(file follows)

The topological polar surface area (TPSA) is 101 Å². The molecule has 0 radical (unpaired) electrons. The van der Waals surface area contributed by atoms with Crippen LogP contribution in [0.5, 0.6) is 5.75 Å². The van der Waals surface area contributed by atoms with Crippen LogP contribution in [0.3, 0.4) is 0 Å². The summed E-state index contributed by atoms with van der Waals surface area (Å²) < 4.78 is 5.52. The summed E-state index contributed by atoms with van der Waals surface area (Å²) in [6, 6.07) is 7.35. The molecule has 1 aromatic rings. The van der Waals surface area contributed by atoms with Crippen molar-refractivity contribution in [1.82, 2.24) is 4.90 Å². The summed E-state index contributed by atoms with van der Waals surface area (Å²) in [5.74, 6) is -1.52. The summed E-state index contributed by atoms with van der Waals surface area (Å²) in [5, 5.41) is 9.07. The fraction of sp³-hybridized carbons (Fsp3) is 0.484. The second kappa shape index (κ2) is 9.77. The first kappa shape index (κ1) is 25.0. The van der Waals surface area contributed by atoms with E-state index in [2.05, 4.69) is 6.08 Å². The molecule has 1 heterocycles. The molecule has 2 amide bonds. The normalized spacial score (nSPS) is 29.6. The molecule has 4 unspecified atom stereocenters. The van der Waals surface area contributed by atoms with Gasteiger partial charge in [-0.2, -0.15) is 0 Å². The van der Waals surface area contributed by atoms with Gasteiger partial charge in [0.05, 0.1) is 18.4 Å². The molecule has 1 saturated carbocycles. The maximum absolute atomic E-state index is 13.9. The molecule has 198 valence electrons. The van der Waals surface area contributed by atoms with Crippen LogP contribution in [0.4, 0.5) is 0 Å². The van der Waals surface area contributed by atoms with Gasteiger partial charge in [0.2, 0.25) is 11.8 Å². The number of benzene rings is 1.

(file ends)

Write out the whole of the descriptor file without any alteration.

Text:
The topological polar surface area (TPSA) is 101 Å². The molecule has 0 radical (unpaired) electrons. The van der Waals surface area contributed by atoms with Crippen LogP contribution in [0.5, 0.6) is 5.75 Å². The van der Waals surface area contributed by atoms with Crippen LogP contribution in [0.3, 0.4) is 0 Å². The summed E-state index contributed by atoms with van der Waals surface area (Å²) < 4.78 is 5.52. The summed E-state index contributed by atoms with van der Waals surface area (Å²) in [6, 6.07) is 7.35. The molecule has 1 aromatic rings. The van der Waals surface area contributed by atoms with Crippen molar-refractivity contribution in [1.82, 2.24) is 4.90 Å². The summed E-state index contributed by atoms with van der Waals surface area (Å²) in [5.74, 6) is -1.52. The summed E-state index contributed by atoms with van der Waals surface area (Å²) in [5, 5.41) is 9.07. The fraction of sp³-hybridized carbons (Fsp3) is 0.484. The second kappa shape index (κ2) is 9.77. The first kappa shape index (κ1) is 25.0. The van der Waals surface area contributed by atoms with E-state index in [2.05, 4.69) is 6.08 Å². The molecule has 1 heterocycles. The molecule has 2 amide bonds. The normalized spacial score (nSPS) is 29.6. The molecule has 4 unspecified atom stereocenters. The van der Waals surface area contributed by atoms with Gasteiger partial charge in [-0.2, -0.15) is 0 Å². The van der Waals surface area contributed by atoms with Gasteiger partial charge in [0.05, 0.1) is 18.4 Å². The molecule has 1 saturated carbocycles. The maximum absolute atomic E-state index is 13.9. The molecule has 198 valence electrons. The van der Waals surface area contributed by atoms with Crippen LogP contribution in [0.4, 0.5) is 0 Å². The van der Waals surface area contributed by atoms with Gasteiger partial charge in [0.2, 0.25) is 11.8 Å². The number of benzene rings is 1.